Saturday, April 18, 2015

Under Cover

     Picture pieces of rainbow shot out of a big red cannon. That's the image in a publicity photo promoting this weekend's Tour of the Battenkill. Cyclists aglow in their colorful lycra are the bits of rainbow. The big red cannon would be the Eagleville Covered Bridge with the peloton bursting out of its northern portal.

     I'm into biking and this is a big event with up to 3000 participants. Still, this old curmudgeon is as much interested in the covered bridge as in the racers. Eagleville is near and dear to my heart
(and a whole lot of other people's as well). The genesis of my Washington County thing can be traced back to this simple structure and the river that flows beneath it.
     The ink had barely dried on my drivers license when I discovered the bridge on a Sunday afternoon road trip. This spot soon became base camp for long runs on the idyllic dirt roads that fan out from here - the Binninger to Rich loop, Roberson with Hickory Hill and, on high energy days, up Murray Hollow and beyond. The evening workouts always ended with a cold Battenkill swim and a colder can of Budweiser.
     Later, I got a road bike which expanded my explorations to include the countryside from Salem to Cambridge to Arlington, Vermont. The Eagleville Covered Bridge was still the anchor of my orbits, the river and a brew still the reward at the end of my rides.
     This was also about the time my buddies and I got into paddling. Trips started at either West Arlington and drifted down to Eagleville or began there and wound thru Shushan to finish at the covered bridge at Rexleigh. This opened up new swimming options, with the sanctity of the beer finale remaining (Sorry Mr. Maclean, but a river and other liquids run thru my tale too).

     This is how landscape love stories unfold. First there's a spot that ignites a spark. Over many good times, memories are built and a relationship with place blossoms. Soon enough you realize that this is where you belong, this is where you want to be.
     I don't know Robert McIntosh but I suspect we have some things in common, including a fondness for the hill country, its many streams and the covered bridges that cross them. McIntosh is the author of The Covered Bridges of Washington County, New York and he will be giving illustrated talks on Monday, April 20 at 7pm at Crandall Library in Glens Falls and on Wednesday, May 13 at 7pm at the Salem Courthouse. His book is a 62 page spiral bound volume that grew out of his work with the Covered Bridge Advisory Committee.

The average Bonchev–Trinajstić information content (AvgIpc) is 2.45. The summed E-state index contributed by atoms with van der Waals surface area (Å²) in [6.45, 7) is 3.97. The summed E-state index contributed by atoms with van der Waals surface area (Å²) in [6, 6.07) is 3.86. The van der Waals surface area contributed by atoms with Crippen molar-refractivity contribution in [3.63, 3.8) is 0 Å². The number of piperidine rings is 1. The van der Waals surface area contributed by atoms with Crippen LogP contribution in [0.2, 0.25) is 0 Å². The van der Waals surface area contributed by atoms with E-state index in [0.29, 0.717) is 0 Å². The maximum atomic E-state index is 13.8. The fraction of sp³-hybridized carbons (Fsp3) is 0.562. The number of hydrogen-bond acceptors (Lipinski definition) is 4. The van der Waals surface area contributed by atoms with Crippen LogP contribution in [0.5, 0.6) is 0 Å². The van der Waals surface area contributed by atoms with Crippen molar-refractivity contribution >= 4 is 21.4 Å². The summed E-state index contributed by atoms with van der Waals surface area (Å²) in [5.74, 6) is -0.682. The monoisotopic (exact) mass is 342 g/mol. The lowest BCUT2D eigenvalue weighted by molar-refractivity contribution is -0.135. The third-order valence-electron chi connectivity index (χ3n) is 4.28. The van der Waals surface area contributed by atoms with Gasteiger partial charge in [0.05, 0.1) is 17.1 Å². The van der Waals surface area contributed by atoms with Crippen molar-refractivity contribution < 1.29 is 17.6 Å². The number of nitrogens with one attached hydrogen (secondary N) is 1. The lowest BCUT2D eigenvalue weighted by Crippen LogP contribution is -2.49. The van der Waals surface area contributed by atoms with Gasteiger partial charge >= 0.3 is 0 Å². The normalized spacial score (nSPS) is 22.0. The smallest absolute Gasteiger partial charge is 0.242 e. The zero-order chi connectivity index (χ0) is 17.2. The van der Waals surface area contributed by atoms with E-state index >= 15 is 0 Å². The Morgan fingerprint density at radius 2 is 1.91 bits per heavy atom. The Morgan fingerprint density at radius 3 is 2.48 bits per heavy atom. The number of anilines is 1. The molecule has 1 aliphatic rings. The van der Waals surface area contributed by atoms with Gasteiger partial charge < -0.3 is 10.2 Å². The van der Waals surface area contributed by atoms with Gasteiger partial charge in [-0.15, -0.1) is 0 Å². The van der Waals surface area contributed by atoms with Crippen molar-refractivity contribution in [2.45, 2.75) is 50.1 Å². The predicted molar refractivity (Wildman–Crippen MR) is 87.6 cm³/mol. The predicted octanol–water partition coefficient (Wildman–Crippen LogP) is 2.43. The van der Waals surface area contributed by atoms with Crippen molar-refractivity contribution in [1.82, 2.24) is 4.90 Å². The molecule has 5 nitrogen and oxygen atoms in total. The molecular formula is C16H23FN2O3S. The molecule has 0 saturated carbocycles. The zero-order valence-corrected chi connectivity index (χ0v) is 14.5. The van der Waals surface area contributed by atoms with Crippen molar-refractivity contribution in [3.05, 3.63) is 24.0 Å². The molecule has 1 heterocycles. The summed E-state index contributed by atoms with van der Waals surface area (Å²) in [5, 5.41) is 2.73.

The very existence of covered bridges is tenuous and fraught with challenges. The book chronicles  six currently standing in the county. Eagleville and Rexleigh are in active use over the Battenkill. Shushan also crosses the 'Kill and is used as a museum. Buskirk carries traffic over the Hoosic River into Rensselaer. The Seedhouse Bridge is a small pedestrian structure in the center of Cambridge and McIntosh constructed his own little span over Pencil Brook ( a tributary of the Owl Kill ) outside of Cambridge.

     McIntosh's book gives the backstory of each bridge, goes into engineering details and outlines the valiant effort to save them by a small but dedicated group. Lest you think gridlock is a Washington D.C. thing, consider the opposing views on bridge preservation in Washington County. One contingent sees concrete and steel as the modern, sensible way to get from one bank to the other. Then there are those who believe wooden covered bridges can be both practical parts of a modern transportation network and monuments to our ancestors ingenuity.
     It's a conflict that gets played out often. Do we widen and pave every road or leave some narrow and dirt? Can these old barns be repaired and repurposed or bulldozed and replaced? How can we justify taking the time to build a home that's a good architectural fit with its neighborhood when we can have a double-wide modular installed in a few days?
     The answers aren't always clear and easy but when the choice is preservation and sensitivity to a places past the results are often gratifying. And they can also make economic sense. With much of America looking depressingly "franchised" some communities are finding they can market historical charm and protected open space to their advantage. Maybe part of the reason Washington County is hosting a big bike race with the economic boost it brings is because we've saved some covered bridges for riders to zip across, providing great photo-ops in the process.
     Whether your interest is bikes, books or bridges the next few days should be great fun. See you out there.


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